To describe the meaning of swing one should consider what happens when a Dixieland band is playing. The infectious two–beat rhythm and general foot–stompin’ style of playing invariably causes a lively reaction in its listeners. They identify wholly with the music, using energetic body movements accompanied by various vocal declamations. This phenomena is typical of listeners to today’s rock music.

With swing, if the big bands had it, a similar reaction took place. In the Sampson band even the musicians themselves used body movement, something rare amongst big band musicians. But these men lived that music with all their hearts.


The big British bands of the day were of a very high standard, but none of them reached the perfection of any of the best American big bands, the Clarke-Boland band, or the great Peter Herbolzheimer band, with which I later played for ten years in Germany.

There were hundreds of musicians in Britain making a living from playing in the big bands, and even more professional and semi-professional working in the big bands of their local towns.

Every town had one or more large dancehalls. Most seaside places had several, and all were filled to capacity when the big bands were in town.

The musicians of the name bands were celebrities. Besieged by autograph hunters, they usually had to fight their way off the rostrum in the intervals. Band singers received an adulation bordering on mass hysteria which they rarely deserved. This was often a crowd copycat reaction modelled on the Frank Sinatra phenomenon in America.

In those days no American musicians were allowed to work in the UK. The British Musicians’ Union saw to that. We were thus deprived of the opportunity of listening to and learning from the great American bands. Only those lucky enough to be around to hear the Glenn Miller band of the AEF during the war rubbed shoulders with their American peers. The only other opportunities to hear the Americans later on was when one of the bands visited Eire, or played in an American Army camp in Britain. I am convinced that this union rule lowered the standard of playing in the country considerably. There was no competition, therefore little incentive to aspire to greatness. There were never enough really good players around to fill the big bands, so many of the guys in those bands were well below standard.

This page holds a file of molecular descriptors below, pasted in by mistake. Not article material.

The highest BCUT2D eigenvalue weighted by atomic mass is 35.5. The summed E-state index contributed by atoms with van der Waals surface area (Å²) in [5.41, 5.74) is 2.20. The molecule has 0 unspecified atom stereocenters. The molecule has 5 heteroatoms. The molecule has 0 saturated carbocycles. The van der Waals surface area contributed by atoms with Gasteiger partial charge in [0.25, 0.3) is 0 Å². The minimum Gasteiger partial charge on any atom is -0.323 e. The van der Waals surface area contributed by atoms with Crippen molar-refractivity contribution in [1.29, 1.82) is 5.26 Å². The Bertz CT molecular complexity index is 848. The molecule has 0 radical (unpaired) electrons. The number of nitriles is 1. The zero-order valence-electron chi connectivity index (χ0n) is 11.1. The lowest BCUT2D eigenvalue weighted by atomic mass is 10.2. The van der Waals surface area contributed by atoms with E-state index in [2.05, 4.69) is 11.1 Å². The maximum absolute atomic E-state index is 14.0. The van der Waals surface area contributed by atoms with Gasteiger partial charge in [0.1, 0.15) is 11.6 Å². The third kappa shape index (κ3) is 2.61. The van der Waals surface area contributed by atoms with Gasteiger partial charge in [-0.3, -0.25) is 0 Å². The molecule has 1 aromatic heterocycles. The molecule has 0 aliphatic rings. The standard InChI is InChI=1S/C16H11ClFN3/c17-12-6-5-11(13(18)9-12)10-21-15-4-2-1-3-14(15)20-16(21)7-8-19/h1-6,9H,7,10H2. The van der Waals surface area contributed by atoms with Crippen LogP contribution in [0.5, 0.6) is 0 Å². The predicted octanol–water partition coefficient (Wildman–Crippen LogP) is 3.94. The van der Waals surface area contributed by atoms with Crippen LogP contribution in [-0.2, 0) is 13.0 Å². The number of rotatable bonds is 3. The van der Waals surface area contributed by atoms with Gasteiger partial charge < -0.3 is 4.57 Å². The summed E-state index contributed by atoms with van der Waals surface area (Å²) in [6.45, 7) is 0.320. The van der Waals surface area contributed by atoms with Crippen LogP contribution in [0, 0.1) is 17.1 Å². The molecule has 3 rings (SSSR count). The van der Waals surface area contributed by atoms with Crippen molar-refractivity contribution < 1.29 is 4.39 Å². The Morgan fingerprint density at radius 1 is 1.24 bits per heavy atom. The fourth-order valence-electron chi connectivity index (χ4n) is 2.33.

Most of us were amazed when we played in one of the American camps ourselves. Our radio waves were filled with music of the great American bands, singers such as Nat King Cole and Frank Sinatra, and our own modern dance bands. We most naturally assumed that the great American public would have tastes similar to our own. Going into one of the camps was, for us war-weary souls, like entering an Aladdin’s Cave. There was no limit to the wonderful steaks and hamburgers one could eat, no end to the exotic drinks. Only the music brought us up sharply, because all the average American soldier wanted to hear was hillbilly music.